31 August 2007

Minor Grumpiness

I subscribe to mailing lists from various crunchy leftist hippie food companies talking about new products and promotions. Mostly, I subscribe for the recipes. Sometimes, yes, I am interested in the new product, but mostly I want the recipes. I almost never fall for the special promotions. I use Linux, therefore, I should know better than to allow myself to be seduced by things like e-coupons. Oh, yes, it's perfectly splendid that a company like Horizon Milk would like me to save a dollar on my next purchase, but I know I'll never be able to get the coupon as long as I need to be running Windows and install some "special" third-party software I should trust because Horizon says so.

Yes, I know the coupon is not obtainable. And yet I attempt. And then I send slightly fiery emails to various crunchy leftist hippie food companies trying to explain that I don't appreciate being teased with unobtainable coupons. The point is not to have them send coupons to my house (although they always seem to think that is the solution to the problem). The point is to get them to fix their websites. To shift their paradigms, if you will.

Gah. Am I even making sense, here?

All I am trying to say is that we are living in the twenty-first century and, while I may not have a flying car (yet), I should be able to print a coupon off the Internet.

Also, I spent too much time today trying to explain ActiveX to librarians who didn't really want to know, because they'd already decided what it was (something to do with playing movies), and so I am a little grumpy with technology, anyway, and find myself thinking the Mennonites might have a good deal.

Happy thoughts .... happy ... happy ...

Hrm. Everyone ate all the blueberry zucchini bread I brought to work for our little breakfast shindig? Yes, that will do. I tucked it in amongst the coffee cake and bagels around eight and by noon there was none left. Not even crumbs.

Yes, that will have to do.

26 August 2007

Downstairs In A Teacup

It's 86°F outside with humidity around 72% and I've had the stove going all weekend with pots of vegetable soup and tomato sauce. No, I am not crazy. Just overly optimistic. I picked up a peck basket of tomatoes at the farmstand with the brilliant idea of making sauce. As everyone tells me you need a lot of tomatoes to make very little sauce, I figured a peck wasn't a lot of tomatoes in the grand scheme of things and so would serve well in introducing me to making freezer sauce.

Well, one peck of tomatoes yielded 9 quarts of sauce plus tomatoes for turkey burgers, stewed tomatoes with squash, tomato zucchini tart, and cabbage soup. And there are still some tomatoes leftover. I am so glad I only bought a peck.

For sauce, I used two recipes. For the first two batches, I used the "Freezer Spaghetti Sauce" (plus extra bell peppers) recipe from Recipezaar with pretty good results (the spoon tasted good when I licked it, anyway). I mashed the tomatoes with a potato masher while they cooked so the sauce came out a bit on the chunky side, but not necessarily lumpy. There are definitely identifiable vegetable chunks in there, but no one's going to complain there's a whole tomato giving them the eye. Being the first time I'd ever done anything like this, I didn't think about deseeding the tomatoes for the first batch. Oh, yes, I cored and peeled them properly, but left all the seeds in. Didn't think about it until the end of cooking when I thought "there's an awful lot of garlic in there ... wait ... noooooo"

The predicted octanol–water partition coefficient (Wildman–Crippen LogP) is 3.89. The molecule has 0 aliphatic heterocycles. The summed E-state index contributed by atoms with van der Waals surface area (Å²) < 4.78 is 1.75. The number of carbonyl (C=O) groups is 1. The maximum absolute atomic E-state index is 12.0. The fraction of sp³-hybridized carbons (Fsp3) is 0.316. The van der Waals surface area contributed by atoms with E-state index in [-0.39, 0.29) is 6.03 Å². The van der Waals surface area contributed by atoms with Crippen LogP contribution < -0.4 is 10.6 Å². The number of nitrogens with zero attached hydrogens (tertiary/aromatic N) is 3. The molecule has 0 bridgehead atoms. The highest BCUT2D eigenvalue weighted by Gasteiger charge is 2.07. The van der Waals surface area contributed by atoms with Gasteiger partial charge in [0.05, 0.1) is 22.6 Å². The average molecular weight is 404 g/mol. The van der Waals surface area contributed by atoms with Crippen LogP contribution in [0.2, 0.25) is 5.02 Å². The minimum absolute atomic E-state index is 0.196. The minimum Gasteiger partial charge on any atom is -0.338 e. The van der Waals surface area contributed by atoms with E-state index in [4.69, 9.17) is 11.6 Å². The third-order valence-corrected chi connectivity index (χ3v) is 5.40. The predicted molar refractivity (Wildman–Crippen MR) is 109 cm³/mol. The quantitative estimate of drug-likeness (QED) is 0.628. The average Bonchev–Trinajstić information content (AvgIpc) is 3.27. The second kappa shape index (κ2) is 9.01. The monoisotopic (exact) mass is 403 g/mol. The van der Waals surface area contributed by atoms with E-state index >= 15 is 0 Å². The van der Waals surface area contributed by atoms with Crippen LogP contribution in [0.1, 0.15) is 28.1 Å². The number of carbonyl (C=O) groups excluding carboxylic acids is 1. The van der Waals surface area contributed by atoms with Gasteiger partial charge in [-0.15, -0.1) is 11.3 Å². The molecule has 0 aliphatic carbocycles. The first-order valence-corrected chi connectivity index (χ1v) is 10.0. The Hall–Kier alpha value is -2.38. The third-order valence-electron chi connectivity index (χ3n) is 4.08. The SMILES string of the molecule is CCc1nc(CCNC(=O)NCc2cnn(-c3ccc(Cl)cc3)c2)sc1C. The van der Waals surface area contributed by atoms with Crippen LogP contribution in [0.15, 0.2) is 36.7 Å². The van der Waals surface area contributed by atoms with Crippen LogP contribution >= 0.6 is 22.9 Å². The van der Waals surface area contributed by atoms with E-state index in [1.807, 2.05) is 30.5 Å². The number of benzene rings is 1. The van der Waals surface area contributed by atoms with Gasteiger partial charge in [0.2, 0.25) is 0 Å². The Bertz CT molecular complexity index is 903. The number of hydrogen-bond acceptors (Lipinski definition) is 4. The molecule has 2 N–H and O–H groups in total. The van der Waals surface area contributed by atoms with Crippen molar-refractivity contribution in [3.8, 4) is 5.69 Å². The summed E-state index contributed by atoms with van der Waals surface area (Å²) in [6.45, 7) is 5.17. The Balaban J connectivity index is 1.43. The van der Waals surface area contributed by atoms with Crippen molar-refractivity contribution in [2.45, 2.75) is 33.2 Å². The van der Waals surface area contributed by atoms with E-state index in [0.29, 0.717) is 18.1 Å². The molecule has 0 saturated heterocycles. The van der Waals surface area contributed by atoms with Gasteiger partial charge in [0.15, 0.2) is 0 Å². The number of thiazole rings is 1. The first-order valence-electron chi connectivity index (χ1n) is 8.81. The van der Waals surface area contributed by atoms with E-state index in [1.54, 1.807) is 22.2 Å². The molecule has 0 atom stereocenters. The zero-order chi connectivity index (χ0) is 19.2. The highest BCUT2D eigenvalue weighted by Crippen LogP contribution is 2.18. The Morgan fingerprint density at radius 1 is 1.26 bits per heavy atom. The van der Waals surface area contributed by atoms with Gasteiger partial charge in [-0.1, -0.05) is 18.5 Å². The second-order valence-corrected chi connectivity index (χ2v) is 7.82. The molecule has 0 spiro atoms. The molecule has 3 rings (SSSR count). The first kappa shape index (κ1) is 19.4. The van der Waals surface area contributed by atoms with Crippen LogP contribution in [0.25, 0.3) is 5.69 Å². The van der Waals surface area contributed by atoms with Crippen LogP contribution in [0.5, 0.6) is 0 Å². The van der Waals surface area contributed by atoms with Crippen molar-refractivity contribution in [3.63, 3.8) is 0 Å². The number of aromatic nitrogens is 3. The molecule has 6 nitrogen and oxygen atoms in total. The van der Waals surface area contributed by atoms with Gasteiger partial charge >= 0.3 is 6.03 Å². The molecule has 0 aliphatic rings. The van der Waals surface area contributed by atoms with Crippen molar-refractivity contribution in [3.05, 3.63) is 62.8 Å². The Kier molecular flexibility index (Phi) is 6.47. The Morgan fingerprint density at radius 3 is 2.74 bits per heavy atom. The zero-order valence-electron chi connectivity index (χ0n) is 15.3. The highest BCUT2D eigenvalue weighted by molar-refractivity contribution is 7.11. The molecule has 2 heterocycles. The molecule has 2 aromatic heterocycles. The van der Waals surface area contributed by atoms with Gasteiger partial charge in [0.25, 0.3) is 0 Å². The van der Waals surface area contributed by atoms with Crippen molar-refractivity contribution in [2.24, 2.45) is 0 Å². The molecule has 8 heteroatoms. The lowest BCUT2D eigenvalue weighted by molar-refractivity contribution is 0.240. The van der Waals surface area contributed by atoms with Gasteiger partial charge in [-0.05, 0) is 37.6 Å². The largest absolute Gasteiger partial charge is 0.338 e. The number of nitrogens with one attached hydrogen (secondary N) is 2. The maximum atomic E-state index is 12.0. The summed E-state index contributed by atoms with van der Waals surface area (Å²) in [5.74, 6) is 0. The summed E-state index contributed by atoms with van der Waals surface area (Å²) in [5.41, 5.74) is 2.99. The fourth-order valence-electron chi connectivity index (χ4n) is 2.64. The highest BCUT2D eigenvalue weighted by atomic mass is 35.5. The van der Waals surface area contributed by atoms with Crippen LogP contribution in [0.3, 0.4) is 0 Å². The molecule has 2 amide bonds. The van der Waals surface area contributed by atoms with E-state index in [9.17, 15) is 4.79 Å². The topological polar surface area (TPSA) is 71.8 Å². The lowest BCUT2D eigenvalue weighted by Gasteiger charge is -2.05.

While I seeded the tomatoes for the second and third batches, I don't think anyone will die from eating the first batch.

The third batch was made using the "Freezer Spaghetti Sauce" (plus bell peppers and garlic) from Mimi's Cyber Kitchen. I couldn't be bothered to drag out the food processor to smooth out the chunks so I used my hand mixer instead. It worked surprisingly well and I did not spray tomato sauce allover the kitchen.

Now, tucked away for winter in our downstair's freezer, we have two quarts of chopped tomatoes, four quarts of chopped peppers, nine quarts of tomato sauce, and three quarts of cabbage soup. That would not in any way be a practical amount of food if we were trying to be more self-sufficient, but it's perfectly okay if we're just looking for satisfaction. It is very satisfying to know that, in the depths of darkest January, there are lovely homemade soups and sauces on hand.

The soup was actually a bit of an emergency measure -- too many uncooked vegetables leftover from MIL's chicken dinner + too many extra tomatoes = desperate search for a fast, easy, and flavorful soup recipe. The soup I made is from adapted from Kraft's "Hearty Cabbage Soup" recipe. While, I think I kept to the spirit of the recipe, I made a few substitutions -- I used vegetable broth instead of chicken, inverted the broth to water ratio to create a richer taste, and threw in random amounts of "Italian" herbage (basil, oregano, garlic, etc) rather than use the salad dressing packet called for. And I threw in lots more vegetables (including chopped tomatoes). I've been taking some of the soup to work and it makes a very delicious lunch. So delicious, if fact, that I'm thinking of making more of to freeze so I don't run out, because I think it's one of those things I don't want to run out of.

And now I have to apologize to Barbara Kingsolver, because I've been taking the piss out of Animal, Vegetable, Miracle ever since I listened to it (it's just so bloody earnest -- I can't help myself) and yet I'm guessing most of this weekend's cooking was driven by that book. Her earnest holier-than-thoughness may drive me right up the wall, but the woman sure knows how to write about food.